Torres said the central government would help CHCC pay its monthly utilities.

“The governor was rightly concerned about the perception of these two most important public entities being at loggerheads and undermining confidence in the government at this crucial time,” Muna said.


In a separate interview, CUC Executive Director Gary Camacho said he sent one crew  to CHCC to disconnect its  power supply at noon, Tuesday.

"The power will be reconnected by 6 p.m.," he said, but added that CUC will also charge the hospital disconnection and reconnection fees daily.

He cited the CUC board resolution on Aug. 20, which states that if the hospital fails to comply with the payment agreement, CUC will disconnect CHCC's utilities, except for the hospital grounds, for six hours daily.

On Friday, the CUC board gave CHCC until Tuesday, Sept. 8, to pay $250,000, or it would implement the disconnection policy approved by the CUC board in August.

Camacho said the administration remitted $150,000 as promised by Governor Torres.

"The governor's commitment was definitely paid, and we like to extend our appreciation to him," he said.

But CHCC paid $50,000 only and $2,000 from federal accounts, he added. "So there's a shortfall of $48,000 from the hospital.”

Camacho said the six-hour disconnection of the hospital will reduce CUC's fuel consumption.

"I have lots of respect for the hospital and its needs, including their mission. I am in full support of the hospital. However, we also need to ensure there are sufficient fuel and materials to provide power to our community.”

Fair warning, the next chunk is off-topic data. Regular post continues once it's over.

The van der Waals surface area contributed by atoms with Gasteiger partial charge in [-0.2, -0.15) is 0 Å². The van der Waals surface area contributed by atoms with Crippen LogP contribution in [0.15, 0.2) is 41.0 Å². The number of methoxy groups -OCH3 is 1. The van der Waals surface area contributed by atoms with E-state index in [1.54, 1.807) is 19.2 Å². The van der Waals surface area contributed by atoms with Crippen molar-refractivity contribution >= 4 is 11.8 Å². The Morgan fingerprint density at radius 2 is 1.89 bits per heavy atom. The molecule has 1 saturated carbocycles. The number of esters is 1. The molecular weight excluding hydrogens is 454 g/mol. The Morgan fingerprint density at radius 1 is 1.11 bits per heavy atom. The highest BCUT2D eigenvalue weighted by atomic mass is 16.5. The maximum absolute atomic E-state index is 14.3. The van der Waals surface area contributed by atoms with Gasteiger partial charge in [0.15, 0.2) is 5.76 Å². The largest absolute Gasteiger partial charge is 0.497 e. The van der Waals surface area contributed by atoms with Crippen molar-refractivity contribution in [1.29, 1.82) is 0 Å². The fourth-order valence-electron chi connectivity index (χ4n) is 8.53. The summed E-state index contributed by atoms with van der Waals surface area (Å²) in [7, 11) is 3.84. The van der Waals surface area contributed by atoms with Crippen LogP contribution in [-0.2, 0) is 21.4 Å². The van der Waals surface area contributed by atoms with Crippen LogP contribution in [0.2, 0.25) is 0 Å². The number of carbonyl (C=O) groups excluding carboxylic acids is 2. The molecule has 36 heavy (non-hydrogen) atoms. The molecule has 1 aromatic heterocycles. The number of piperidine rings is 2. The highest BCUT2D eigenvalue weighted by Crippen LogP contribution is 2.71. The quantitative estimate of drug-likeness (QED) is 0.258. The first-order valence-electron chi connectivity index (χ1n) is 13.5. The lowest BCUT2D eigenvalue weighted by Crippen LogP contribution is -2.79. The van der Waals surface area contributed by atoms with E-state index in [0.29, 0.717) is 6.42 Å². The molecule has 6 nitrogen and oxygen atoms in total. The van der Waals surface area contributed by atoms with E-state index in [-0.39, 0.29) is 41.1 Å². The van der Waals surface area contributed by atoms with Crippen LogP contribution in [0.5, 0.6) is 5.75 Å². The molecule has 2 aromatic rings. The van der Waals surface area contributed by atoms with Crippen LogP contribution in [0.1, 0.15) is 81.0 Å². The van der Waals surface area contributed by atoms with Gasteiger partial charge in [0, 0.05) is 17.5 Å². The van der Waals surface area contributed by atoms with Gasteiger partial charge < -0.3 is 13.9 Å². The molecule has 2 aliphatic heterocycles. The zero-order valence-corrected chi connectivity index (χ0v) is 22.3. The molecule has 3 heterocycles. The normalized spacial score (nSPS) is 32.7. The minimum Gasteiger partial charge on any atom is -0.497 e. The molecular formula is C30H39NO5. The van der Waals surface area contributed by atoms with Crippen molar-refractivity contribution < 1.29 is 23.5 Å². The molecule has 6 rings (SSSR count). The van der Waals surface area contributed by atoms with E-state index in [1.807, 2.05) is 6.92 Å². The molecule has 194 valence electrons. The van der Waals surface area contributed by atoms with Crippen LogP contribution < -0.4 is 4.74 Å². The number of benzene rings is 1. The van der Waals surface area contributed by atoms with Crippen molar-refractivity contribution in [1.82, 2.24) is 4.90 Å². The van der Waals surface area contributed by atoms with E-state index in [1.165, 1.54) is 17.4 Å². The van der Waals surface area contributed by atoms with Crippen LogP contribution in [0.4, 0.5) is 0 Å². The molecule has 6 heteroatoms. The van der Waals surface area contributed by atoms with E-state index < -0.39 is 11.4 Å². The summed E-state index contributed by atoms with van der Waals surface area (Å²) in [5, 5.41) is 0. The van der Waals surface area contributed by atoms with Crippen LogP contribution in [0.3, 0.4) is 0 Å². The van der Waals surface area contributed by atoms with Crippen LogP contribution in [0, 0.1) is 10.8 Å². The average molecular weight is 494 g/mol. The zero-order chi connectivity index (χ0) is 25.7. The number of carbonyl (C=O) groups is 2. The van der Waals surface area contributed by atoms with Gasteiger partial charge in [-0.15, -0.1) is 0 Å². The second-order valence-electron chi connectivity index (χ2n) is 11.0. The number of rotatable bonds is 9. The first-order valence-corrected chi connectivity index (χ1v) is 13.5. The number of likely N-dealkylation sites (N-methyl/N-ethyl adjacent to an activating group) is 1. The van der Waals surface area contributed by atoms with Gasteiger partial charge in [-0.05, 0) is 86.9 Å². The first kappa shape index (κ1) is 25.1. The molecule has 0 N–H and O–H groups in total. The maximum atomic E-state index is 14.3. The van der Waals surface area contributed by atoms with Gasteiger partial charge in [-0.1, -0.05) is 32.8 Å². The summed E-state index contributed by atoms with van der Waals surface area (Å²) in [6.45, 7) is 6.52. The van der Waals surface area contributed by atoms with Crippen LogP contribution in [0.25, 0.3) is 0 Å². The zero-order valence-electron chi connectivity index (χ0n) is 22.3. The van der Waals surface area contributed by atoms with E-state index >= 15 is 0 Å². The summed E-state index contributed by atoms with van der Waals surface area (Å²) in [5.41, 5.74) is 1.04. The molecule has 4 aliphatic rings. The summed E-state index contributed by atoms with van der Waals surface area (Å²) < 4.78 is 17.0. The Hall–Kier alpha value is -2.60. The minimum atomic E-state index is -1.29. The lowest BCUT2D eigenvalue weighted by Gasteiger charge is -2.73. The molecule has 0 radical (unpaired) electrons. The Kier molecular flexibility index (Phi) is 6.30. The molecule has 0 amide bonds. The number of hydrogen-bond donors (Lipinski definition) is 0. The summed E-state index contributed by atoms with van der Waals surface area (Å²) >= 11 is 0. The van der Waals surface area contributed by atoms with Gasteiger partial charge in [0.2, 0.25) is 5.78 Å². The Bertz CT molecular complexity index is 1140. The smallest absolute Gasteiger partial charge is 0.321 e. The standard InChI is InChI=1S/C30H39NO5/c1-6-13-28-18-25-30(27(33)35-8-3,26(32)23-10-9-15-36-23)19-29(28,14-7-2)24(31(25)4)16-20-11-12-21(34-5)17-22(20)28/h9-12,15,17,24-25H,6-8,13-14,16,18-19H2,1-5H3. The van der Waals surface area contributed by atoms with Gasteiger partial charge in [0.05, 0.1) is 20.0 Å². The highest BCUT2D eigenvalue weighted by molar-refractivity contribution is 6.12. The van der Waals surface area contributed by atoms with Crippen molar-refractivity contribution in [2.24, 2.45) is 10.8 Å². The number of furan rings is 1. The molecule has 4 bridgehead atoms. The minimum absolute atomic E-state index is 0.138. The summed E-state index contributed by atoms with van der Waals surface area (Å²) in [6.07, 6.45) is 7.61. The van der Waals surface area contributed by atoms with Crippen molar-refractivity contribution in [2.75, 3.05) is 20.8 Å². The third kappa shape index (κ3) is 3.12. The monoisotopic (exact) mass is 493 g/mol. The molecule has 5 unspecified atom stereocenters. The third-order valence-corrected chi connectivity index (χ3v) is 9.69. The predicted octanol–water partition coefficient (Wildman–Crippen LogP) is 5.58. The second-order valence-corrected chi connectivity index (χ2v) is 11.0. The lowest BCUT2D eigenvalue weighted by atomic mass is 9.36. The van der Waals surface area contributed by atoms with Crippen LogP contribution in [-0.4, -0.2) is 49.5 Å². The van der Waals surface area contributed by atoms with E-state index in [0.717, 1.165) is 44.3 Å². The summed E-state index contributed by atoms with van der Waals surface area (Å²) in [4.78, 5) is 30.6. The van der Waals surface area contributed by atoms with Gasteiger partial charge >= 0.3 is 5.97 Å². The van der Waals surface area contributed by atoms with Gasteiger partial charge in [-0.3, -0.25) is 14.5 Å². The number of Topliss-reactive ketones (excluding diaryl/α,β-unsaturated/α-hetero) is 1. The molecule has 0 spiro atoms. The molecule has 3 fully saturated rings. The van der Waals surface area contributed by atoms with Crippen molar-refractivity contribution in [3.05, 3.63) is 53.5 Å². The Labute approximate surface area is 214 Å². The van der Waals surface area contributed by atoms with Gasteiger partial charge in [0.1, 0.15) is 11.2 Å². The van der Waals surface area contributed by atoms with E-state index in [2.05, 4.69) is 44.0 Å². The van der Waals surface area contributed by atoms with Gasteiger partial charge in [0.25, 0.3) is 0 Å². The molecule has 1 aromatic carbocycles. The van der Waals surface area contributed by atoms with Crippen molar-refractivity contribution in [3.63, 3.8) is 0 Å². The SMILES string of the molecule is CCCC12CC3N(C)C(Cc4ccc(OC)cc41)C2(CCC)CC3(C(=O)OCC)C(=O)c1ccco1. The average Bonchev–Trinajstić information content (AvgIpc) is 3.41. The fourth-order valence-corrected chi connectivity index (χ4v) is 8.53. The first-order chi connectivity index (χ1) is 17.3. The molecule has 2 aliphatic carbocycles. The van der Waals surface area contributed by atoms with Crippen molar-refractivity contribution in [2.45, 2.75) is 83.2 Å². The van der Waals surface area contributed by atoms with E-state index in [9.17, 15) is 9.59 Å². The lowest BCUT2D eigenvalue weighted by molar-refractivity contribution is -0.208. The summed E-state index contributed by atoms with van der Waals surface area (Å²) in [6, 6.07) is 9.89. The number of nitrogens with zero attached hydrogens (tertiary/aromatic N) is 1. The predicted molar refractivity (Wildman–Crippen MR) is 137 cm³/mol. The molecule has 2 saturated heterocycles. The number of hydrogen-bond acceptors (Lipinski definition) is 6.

Camacho noted that CHCC owes CUC over $34 million.

In July, the CUC board informed CHCC that the hospital would be disconnected if it did not pay at least $5 million.

To help CHCC, the governor  remitted $2.5 million to CUC, but CHCC never made any additional payment, Camacho said.


For his part, Press Secretary Kevin Bautista issued the following statement:

"Governor Torres and Lt. Governor Palacios have expressed their commitment to both CUC and CHCC by supporting the continuity of CHCC's operations, while making sure CUC is paid and does not raise rates on ratepayers to cover CHCC's liabilities and arrears. The governor and lt. governor paid $2.5 million two weeks ago and an additional $150,000 today to pay for more than half of CHCC's obligations. Furthermore, they have committed $150,000 a month to continue assisting CHCC with its utility arrears. Our hospital is a priority, which is why Governor Torres and Lt. Governor Palacios are diligently finding resources to keep them operational during this pandemic response. However, we also recognize CUC's position and are making sure that any unpaid liability by CHCC does not carry over to ratepayers, who need to be protected as well due to the economic impact we are all facing. The governor and lt. governor remain committed to CUC and CHCC, while ensuring public health services and protecting responsible ratepayers."